Of course, these discrepancies are largely a function of systemic and cultural barriers in society, not just failing women’s advocacy programs. However, infusing intersectionality into policies and practices aimed at advancing women leaders will move the needle.
So, we need to do better, but what does better look like?
Embracing intersectionality means embracing nuance, which adds complexity to decision-making and program-design. It won’t be straightforward or easy, but I can offer a place to start. To ensure an environment where everyone can thrive because of, not in spite of, the differences they bring to the table—follow these three steps:
1. For expertise on your population, ask the experts.
In the world of product management, we take a human-centered design approach to building products that solve persistent and painful challenges for our customers. As a set of principles, human-centered design prioritizes one simple notion—empathy—as the key to uncovering needs and illuminating solutions.
Applying human-centered design principles to intersectional women’s advocacy efforts will ensure that you’re focusing in the right places. The women leaders you are aiming to uplift are the experts on their own challenges, goals, and obstacles. Open a dialogue. Your women leaders will tell you what they need. Best of all, you’ll be surprised at the impactful efforts you might be overlooking (and how much their desirability differs by population!).
Don’t believe me? Take a look at the data. When BCG asked women, employees of color, and LGBTQ+ employees which diversity initiatives they find most impactful, the responses varied greatly. Women value flexibility, employees of color value objective recruitment and sponsorship, LGBTQ+ employees value bias mitigation—meanwhile, all groups value leadership development training and antidiscrimination policies.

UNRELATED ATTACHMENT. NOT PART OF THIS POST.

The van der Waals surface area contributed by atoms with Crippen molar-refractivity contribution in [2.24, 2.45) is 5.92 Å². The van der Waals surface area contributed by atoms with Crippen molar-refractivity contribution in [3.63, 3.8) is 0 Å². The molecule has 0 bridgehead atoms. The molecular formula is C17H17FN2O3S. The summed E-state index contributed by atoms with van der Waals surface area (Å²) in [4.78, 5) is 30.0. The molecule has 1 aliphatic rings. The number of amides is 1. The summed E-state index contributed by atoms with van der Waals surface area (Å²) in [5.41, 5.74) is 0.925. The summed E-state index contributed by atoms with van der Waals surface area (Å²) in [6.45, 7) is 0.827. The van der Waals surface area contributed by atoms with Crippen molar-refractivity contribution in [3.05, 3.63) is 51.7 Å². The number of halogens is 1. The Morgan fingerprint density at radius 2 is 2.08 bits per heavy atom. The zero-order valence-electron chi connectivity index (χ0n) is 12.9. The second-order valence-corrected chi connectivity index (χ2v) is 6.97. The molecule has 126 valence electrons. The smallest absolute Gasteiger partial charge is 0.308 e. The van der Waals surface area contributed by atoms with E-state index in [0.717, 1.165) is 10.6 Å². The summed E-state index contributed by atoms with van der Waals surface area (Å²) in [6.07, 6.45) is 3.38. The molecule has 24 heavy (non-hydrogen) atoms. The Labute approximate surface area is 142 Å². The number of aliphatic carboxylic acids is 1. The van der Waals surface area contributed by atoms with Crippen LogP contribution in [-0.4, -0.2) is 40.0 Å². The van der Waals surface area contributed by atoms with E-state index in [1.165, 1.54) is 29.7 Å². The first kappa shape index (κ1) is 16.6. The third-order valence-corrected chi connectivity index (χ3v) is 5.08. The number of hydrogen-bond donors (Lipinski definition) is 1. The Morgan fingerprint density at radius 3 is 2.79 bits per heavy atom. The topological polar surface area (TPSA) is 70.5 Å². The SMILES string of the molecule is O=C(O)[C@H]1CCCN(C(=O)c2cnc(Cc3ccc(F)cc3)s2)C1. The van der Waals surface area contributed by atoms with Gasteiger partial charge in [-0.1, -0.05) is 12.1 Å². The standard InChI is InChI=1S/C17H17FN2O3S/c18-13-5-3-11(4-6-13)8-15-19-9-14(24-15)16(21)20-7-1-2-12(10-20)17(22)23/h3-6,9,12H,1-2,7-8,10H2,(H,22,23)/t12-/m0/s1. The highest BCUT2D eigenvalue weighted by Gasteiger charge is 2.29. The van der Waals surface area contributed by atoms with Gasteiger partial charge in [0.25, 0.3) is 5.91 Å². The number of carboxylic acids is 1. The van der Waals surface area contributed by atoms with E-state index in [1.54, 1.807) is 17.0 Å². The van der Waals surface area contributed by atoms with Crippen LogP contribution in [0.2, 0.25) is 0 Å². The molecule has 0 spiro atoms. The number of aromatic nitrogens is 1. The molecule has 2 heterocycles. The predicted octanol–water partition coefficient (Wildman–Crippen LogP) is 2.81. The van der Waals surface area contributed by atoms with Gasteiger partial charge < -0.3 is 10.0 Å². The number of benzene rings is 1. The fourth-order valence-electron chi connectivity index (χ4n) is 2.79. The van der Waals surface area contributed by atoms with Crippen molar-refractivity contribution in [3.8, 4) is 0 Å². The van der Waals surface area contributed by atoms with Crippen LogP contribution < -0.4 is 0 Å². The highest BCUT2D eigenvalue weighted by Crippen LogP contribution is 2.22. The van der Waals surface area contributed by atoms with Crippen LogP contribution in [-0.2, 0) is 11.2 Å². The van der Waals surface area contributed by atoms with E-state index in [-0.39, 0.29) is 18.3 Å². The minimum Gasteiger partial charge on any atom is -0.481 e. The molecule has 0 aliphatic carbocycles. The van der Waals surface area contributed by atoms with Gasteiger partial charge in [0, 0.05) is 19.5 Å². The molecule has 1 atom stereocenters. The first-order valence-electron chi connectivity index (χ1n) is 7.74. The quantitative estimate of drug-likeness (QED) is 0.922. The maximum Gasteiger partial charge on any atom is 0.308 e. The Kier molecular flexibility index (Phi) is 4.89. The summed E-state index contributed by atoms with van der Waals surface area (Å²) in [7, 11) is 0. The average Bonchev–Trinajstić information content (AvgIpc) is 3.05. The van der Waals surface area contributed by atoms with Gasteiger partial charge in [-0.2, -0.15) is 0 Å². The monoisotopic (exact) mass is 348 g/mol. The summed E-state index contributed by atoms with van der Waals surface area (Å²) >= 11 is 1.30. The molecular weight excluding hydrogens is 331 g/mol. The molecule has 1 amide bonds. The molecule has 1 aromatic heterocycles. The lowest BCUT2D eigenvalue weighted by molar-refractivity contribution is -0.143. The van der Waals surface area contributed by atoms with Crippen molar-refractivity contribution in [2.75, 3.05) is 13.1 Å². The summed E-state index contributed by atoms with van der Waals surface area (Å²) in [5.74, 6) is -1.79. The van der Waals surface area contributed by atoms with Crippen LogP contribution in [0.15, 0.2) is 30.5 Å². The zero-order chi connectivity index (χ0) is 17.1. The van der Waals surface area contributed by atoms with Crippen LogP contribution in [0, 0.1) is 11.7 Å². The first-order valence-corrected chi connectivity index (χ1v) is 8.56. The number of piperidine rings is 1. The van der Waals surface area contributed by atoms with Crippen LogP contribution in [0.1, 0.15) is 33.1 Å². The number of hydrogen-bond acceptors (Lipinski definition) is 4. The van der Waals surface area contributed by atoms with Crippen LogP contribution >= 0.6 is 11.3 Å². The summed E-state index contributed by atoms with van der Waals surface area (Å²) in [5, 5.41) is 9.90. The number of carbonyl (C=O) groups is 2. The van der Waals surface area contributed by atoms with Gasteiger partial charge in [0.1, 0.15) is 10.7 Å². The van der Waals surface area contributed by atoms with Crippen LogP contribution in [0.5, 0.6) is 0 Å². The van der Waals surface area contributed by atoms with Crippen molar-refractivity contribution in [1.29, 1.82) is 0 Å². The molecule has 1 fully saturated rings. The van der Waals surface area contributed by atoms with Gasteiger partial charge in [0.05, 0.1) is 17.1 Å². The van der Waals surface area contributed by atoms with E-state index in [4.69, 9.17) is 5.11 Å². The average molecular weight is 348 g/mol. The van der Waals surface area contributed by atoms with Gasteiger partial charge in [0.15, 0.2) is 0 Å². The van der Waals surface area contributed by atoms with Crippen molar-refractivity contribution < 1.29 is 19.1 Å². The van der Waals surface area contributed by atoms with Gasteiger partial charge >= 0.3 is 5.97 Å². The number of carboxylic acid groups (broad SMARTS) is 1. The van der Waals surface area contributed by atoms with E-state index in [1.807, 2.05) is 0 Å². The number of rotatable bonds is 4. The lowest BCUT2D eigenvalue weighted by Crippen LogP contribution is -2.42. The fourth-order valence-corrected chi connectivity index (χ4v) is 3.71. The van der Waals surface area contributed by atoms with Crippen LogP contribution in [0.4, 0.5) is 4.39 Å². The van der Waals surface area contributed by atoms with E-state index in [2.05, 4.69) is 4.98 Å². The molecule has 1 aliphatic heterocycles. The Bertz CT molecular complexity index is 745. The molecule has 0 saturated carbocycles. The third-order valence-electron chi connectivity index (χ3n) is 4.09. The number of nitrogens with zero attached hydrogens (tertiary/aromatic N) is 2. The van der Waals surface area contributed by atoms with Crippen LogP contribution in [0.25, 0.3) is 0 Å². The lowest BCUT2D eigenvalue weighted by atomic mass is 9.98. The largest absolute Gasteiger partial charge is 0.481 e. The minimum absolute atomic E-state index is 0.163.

But BCG’s data isn’t a cheat-sheet. First of all, it stops short of a truly intersectional analysis by breaking female employees into a separate group and lumping all employees of color together. Moreover, these datapoints are representative of a wide cross-section of leaders, things could look very different for your particular population. So, it’s important to have a conversation directly.
2. Remember, diverse populations require diverse solutions.
If you find that women at your organization need different interventions in order to thrive at work (hint, you will!)—don’t be afraid to tailor your approach by population. Remember, equality is about giving everyone the same supports. But equity is what really levels us, and sometimes it requires different supports for different folks.
3. Use multi-dimensional metrics to track multi-faceted impact.
To measure the success of your efforts to empower women leaders, lean on metrics that track engagement, retention, promotion, salary, and representation. To evaluate whether your efforts have moved the needle for all women, it’s important to slice the data by demographic. Ask, how are trans women stacking up to the broader population when it comes to engagement? How are women with disabilities comparing to the whole when it comes to promotion rates? If your efforts to advance women leaders are working for certain groups disproportionately, it’s important to investigate what’s not working and adjust accordingly.
So, on this international women’s day, let’s infuse some intersectionality into our corporate feminism. At the very least we’ll honor the late great Audre Lorde who taught us that, “I am not free while any woman is unfree, even when her shackles are very different from my own.” At the very most, we’ll transform what it means to be a woman at work by creating an experience that’s a little more equitable, a little more inclusive, and a whole lot better for business.
Sage Krombolz is a product manager at DDI where she spends her days building virtual reality and intersectional diversity and inclusion offerings that aim to revolutionize the way we develop leaders. As a used-to-be-philosophy major, Sage is driven to create more introspective, intentional, and authentic workplaces. If she’s not alone in her cube talking to a VR headset, she’s probably thrifting treasures at a secondhand shop in Pittsburgh or color coding her bookshelf.